So I failed my driving test. I am not exactly sure what I did wrong, but I think it was stopping halfway through a reverse turn. So from the start… I woke up at 3:30 am (after not being able to fall asleep until midnight) to get ready for the day and leave for my test at 4:30. I arrived at the testing site around 4:45 and proceeded to take my signals test. I reviewed a pamphlet of about 50 various signs and signals and their meanings. For this test a government official pointed at the 10 most obscure signs (1 was not even in the pamphlet) and wanted an answer right away without hesitation. I definitely got one wrong, but think the rest were ok. The official never spoke to me, he only signed a paper and pointed to a counter. I did not know if I passed this or not, but went to the counter. My supervisor, Chris, came with me and told me I probably passed or he would not have signed it. At the counter I paid the fee and was told to sit and wait and Chris was told there were no men allowed and he would have to leave. I told Chris I would call him when I was done.
I found a chair next to a very nice woman and was soon joined on the other side by another woman. Both women had failed the test twice before, and both had been driving in their home countries for several years. The woman on my left was a doctor at the local hospital and has been in Doha for 7 months using a driver because she has not passed the test. She assured me I would do fine because I was American. I am how that would help me, but I was a little more confident. The officials then come to the front of the room and called forward from a list all the women who had failed before to go and start their test. They then arbitrarily began picking people from the crowed. I was picked second form the rest of the women to take my test. I walked out of the room and an official just pointed across the street to a car, but did not say anything. I got in the car and pulled forward only to find there was an extremely flat tire. You take the test with your window down and the officials yell instructions through the window in Arabic. I tried to tell an official the tire was flat but he kept yelling and gesturing forward. Finally another man came and told me to get out of the car. I was then pointed toward another car that was manual. I told him I needed automatic but he just pointed to the car. Instead of trying to argue I just waited for another automatic car to arrive. I got in and waited for instructions. An offical said something to me in Arabic that I did not understand (I really need to learn this language – fast) I thought he meant stay as there were several other cars pulling out around me. When I did not move he looked angry and yelled again. This time I knew that what I was doing was wrong, so I obviously needed to pull forward. That is how the next part of my test went. If they yelled something at me I tried to guess what they wanted, if they yelled louder and with an angry face, then I did the opposite. When I was finally in line for the L hill test I felt more confident. The L hill test is not that hard, I just managed to mess up somehow. You drive forward and turn right up a hill. You then reverse down the hill and turn so you are facing the same way. There are cones and concrete barricades around you, but in general it is like backing out of a driveway. I did not know what the official was yelling so I just did what the person before me did. As I started to reverse a car drove behind me so I stopped. I believe this was my first mistake – stopping is bad. When the car was clear I kept reversing and very very slowly turned in reverse, as there are many cars and cones around. Looking back I think this was mistake two – going slow is bad. The official took my paper and said “halas, fail, halas.” I pulled forward and got out of the car because I did not know what to do. I watched another woman do the turn and from my perspective it looked great, but she also failed. I noticed that my official had about 10 fail papers in his hands when the other officials had none. I was then yelled at and an official pointed for me to get back in the car. I parked the car and went inside to get more information. None of the government officials were able to speak English well enough to answer my questions, and my Rosetta Stone Arabic is not getting me anywhere. I man who works at the driving school, but who was not a government official finally told me “fail, halas, leave” and pointed to the door. When I asked what I did next and when I could retake it he told me to come back another day to reschedule the driving test (so two more mornings of getting to the driving center very early). He then repeated several times “fail, halas, leave.”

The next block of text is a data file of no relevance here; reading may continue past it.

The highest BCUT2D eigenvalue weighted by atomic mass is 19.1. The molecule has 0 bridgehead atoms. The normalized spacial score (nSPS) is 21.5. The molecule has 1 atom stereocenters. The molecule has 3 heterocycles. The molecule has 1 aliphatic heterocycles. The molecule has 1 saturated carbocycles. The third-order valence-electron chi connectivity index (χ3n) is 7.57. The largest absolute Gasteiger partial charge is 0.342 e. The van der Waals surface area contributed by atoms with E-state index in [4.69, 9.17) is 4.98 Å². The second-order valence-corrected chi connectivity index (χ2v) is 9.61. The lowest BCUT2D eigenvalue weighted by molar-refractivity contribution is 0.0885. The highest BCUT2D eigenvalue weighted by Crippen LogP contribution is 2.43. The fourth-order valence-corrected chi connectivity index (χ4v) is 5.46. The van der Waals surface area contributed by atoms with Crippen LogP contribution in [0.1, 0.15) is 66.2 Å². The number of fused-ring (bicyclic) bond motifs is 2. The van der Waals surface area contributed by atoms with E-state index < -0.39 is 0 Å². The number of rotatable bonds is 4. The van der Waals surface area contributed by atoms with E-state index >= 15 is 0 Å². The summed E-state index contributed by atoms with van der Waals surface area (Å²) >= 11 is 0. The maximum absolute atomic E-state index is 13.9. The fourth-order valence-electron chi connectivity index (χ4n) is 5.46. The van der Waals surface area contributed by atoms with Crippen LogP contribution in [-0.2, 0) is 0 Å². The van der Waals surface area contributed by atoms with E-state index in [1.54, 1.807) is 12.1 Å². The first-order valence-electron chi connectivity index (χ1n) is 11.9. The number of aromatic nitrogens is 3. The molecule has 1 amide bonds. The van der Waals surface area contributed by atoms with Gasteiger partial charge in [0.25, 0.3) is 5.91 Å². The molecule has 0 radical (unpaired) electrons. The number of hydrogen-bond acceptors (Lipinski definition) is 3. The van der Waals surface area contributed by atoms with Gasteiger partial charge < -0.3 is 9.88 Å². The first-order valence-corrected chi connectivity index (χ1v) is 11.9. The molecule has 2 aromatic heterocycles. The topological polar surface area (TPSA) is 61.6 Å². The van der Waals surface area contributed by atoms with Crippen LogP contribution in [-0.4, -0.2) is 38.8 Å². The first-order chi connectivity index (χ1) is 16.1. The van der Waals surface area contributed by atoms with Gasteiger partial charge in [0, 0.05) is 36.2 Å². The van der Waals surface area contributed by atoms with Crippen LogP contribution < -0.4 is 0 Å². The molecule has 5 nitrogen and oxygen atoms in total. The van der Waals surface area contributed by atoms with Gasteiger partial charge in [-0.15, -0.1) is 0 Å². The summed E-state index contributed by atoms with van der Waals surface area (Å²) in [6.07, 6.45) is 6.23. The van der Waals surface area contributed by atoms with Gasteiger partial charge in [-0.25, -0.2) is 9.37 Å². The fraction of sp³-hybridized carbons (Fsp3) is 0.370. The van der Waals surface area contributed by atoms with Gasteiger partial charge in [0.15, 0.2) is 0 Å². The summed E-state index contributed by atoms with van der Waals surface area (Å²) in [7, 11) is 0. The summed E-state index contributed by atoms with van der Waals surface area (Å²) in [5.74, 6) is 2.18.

As I walked outside I watched a few more drivers take the L hill test. Several did the same thing I did and passed. I am not sure exactly why I failed, although I am sure I have plenty of room to improve, but I did notice a commonality amongst those who failed. The women I watched fail who drove similarly to me were all Philipino, I was the only person who looked White or “western”. The other women who failed were of all backgrounds and ran over cones. The women who drove similar to me and passed were mostly conservatively dressed Muslims (with their head covered) or Arab. I am not saying there is a double standard at all – I am just saying I noticed a commonality in those that failed.
I hope my next driving test update includes insight into the road test and the key phrase of “I passed.” I have gained a lot from this experience. I want to work to learn Arabic more than I did before and I have learned that driving test and policies have flaws everywhere. While I think the US system is better, I realize I am clearly biased because I passed the US system and failed the Qatar system. Maybe if it had been the other way around I would prefer the Qatar system.